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Disappearing Act: Major Publishers Including Guardian and Mirror Delete Stories on Dan Wootton Police Investigation After Legal Threat

Publishers and members of the public were threatened with exemplary damages and punitive costs by the presenter’s lawyer – but Byline Times stands firm in its reporting

The Guardian’s front page on 18 September 2023 on the Russell Brand allegations

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Major newspapers, including the Guardian and the Mirror, deleted their reports that suspended GB News host Dan Wootton is now the subject of a Metropolitan Police investigation, following allegations revealed about the presenter in a special investigation by Byline Times

On Tuesday, this newspaper exclusively reported that Met detectives from the Complex Investigation Team of the force’s Central Specialist Crime division are looking into serious allegations relating to the obtaining of sexual images by deception and blackmail by Wootton.

A Met Police spokesperson told Byline Times: “In June 2023, the Metropolitan Police was contacted with regards to allegations of sexual offences committed by a man aged in his 40s.

“Officers assessed all information available to establish whether any criminal offence has taken place. We can confirm that an investigation has now commenced into these allegations.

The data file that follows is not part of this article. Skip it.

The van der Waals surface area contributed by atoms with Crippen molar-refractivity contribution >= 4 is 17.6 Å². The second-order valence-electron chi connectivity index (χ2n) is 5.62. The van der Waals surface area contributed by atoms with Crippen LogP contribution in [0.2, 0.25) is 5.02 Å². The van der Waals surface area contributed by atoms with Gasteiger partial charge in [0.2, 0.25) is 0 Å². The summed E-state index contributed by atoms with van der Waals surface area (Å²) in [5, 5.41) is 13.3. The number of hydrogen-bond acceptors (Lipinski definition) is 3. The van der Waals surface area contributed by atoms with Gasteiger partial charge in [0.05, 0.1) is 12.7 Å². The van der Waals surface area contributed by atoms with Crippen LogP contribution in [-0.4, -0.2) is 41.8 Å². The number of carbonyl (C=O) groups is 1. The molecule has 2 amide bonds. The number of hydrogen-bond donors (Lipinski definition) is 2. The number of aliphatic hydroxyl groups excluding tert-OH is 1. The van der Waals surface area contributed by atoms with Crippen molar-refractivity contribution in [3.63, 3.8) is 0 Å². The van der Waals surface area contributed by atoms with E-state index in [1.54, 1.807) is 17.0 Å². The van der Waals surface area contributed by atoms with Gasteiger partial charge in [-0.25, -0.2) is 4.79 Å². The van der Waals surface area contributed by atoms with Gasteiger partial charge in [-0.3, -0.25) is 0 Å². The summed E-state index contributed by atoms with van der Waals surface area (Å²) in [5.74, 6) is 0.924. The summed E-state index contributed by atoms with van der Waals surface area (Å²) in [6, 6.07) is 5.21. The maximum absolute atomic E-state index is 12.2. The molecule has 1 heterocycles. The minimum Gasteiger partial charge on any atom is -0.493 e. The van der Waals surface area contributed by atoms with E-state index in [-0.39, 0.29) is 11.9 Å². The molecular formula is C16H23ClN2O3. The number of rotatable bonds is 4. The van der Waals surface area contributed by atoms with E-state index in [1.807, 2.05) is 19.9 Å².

“Detectives will continue to liaise with the complainant to establish the circumstances. There has been no arrest and enquiries continue.”

Although Wootton has never denied being, or being connected to, the false online identities of ‘Martin Branning’ and ‘Maria Joseph’, he denies any criminality.

The Guardian, the Mirror, several other Reach titles, and Newsquest’s The National in Scotland, reported on the development – but soon deleted the articles. This followed a legal warning issued by a lawyer representing Wootton.

Readers attempting to access the removed news stories were met with an error code at the original URLs.